Magazine article Times Educational Supplement

Buenos Dias, Bilingualism: Feature

Magazine article Times Educational Supplement

Buenos Dias, Bilingualism: Feature

Article excerpt

Spanish isn't just part of the curriculum at Brighton's Bilingual Primary School - it is part of every lesson. Helen Ward reports on the latest school to join the small number that truly immerse pupils in another language. Photography by Andrew Hasson.

It is lunchtime at Brighton Aldridge Community Academy and hordes of teenagers - with their carefully customised uniforms, scruffy and extravagant hair, hormones, faux world-weariness and spots - are sitting, slouching and chatting. Lunch ends and they trundle back to class, at which point a door in the far corner of the corridor opens. Out trots a crocodile of tiny five- and six-year-olds, all ponytails and untucked shirts, clutching their Hello Kitty lunch boxes and holding hands with their friends.

These are the first pupils at the Bilingual Primary School, currently housed within Brighton Aldridge's sixth form. The primary's classrooms are bright with posters declaring "Bienvenidos!"

Education is by its very nature an optimistic business, but the Bilingual Primary School is more optimistic than most. "The parents were getting nervous," says headteacher Carolina Gopal. "'Are you sure it's going to happen?' they would ask. 'Absolutely,' I'd say."

But when faced with a one-week deadline to find premises, imposed by the Department for Education, she and Marina Gutierrez, co-founder of the school and now chair of governors, were so desperate that they simply drove around Brighton looking for "To lease" signs on buildings.

Then Gutierrez, while trying to find her way to Brighton & Hove Albion FC's stadium in the hope that it might have a hospitality suite that would do, accidentally drove up a dead end and discovered the sixth form's buildings. Later that day, she mentioned the place to a local councillor who suggested that, as Brighton Aldridge had just opened, it was likely to have spare accommodation. On 4 September 2012, the Bilingual Primary School opened in its temporary home.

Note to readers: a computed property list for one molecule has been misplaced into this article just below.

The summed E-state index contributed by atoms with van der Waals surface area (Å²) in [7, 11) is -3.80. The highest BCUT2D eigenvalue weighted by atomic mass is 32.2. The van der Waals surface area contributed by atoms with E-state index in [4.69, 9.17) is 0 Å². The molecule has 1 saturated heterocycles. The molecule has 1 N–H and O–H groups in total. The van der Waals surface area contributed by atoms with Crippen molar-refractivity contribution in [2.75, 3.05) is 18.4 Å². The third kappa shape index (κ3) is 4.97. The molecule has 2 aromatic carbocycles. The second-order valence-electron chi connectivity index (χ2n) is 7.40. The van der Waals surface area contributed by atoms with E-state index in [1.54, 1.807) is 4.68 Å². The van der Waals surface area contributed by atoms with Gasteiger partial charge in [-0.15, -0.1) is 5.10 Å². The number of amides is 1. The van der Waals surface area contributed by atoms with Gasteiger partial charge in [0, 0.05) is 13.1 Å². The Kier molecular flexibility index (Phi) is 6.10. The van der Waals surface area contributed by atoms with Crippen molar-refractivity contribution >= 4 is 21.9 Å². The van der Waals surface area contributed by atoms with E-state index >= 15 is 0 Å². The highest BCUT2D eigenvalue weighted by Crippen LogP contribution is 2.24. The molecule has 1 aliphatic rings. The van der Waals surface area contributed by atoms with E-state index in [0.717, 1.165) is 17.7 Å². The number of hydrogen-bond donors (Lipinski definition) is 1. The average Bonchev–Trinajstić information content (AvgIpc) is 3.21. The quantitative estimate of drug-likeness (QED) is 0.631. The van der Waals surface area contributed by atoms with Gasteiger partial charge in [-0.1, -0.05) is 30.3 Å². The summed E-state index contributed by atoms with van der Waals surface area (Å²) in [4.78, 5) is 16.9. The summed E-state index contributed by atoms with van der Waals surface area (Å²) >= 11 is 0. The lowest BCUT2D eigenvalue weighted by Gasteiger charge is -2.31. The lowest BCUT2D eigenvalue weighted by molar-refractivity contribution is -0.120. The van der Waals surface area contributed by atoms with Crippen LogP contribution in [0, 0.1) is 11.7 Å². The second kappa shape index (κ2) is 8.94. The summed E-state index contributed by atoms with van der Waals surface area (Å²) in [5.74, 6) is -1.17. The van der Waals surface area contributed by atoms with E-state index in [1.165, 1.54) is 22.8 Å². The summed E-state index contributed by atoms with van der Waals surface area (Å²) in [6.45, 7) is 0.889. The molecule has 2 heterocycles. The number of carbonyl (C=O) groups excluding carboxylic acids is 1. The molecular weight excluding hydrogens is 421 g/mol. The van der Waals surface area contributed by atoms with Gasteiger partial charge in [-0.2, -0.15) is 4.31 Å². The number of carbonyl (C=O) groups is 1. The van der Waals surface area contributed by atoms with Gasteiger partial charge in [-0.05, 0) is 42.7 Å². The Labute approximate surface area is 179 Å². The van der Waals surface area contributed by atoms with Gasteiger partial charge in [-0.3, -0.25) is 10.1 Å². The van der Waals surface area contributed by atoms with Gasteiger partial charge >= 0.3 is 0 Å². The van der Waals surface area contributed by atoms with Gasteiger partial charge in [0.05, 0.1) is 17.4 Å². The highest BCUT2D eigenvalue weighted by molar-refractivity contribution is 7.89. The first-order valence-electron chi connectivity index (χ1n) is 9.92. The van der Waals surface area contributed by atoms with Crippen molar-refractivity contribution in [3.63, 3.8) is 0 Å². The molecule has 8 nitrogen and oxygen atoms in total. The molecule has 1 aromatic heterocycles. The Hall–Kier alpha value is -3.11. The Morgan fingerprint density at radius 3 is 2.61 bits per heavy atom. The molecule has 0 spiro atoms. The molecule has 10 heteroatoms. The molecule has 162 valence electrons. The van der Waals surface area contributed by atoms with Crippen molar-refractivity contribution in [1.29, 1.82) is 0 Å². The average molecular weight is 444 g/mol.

The school has, as many primary classrooms do, signs and labels in different languages. But it has a vision beyond teaching a second language: it wants to produce bilingual learners. It is a bit like the difference between doing drama at school and going to a drama school. There are Spanish lessons but Spanish isn't just part of the curriculum - much of the curriculum is taught in both English and Spanish.

Pupil power

In this, its first year, 70 pupils are on roll, divided between two Reception classes and one Year 1 class. The school, due to move in two years' time, plans to relocate to neighbouring Hove, where there has been a squeeze on pupil places.

As is the case with many free schools, the Bilingual Primary School is often reported as being the result of parent power, set up by parents and teachers in response to demand. But, in one sense, it is very much a result of pupil power. Gopal and Gutierrez were both bilingual pupils in ordinary schools, where they learned languages but felt their bilingualism was not supported. They have created the kind of school they wish they could have gone to.

Gutierrez grew up speaking Italian and English, learned French and German at school and picked up Spanish aged 19 during a gap year in Mexico, where she also met her husband. Their two daughters were brought up speaking Spanish and English but Gutierrez says bilingualism is not something you can take for granted.

"Many children, who grow up within bilingual families, don't achieve bilingualism because the parents don't have the time to invest in supporting their children to become bilingual and biliterate. I was in a very fortunate position. I did have time to teach reading and writing in Spanish to my daughters but they weren't going to do it at school: it was down to me."

Since 2007, Gutierrez has been registered as a childminder offering Spanish. But when the children she was caring for were due to start school, there seemed no easy way to keep the language input going. …

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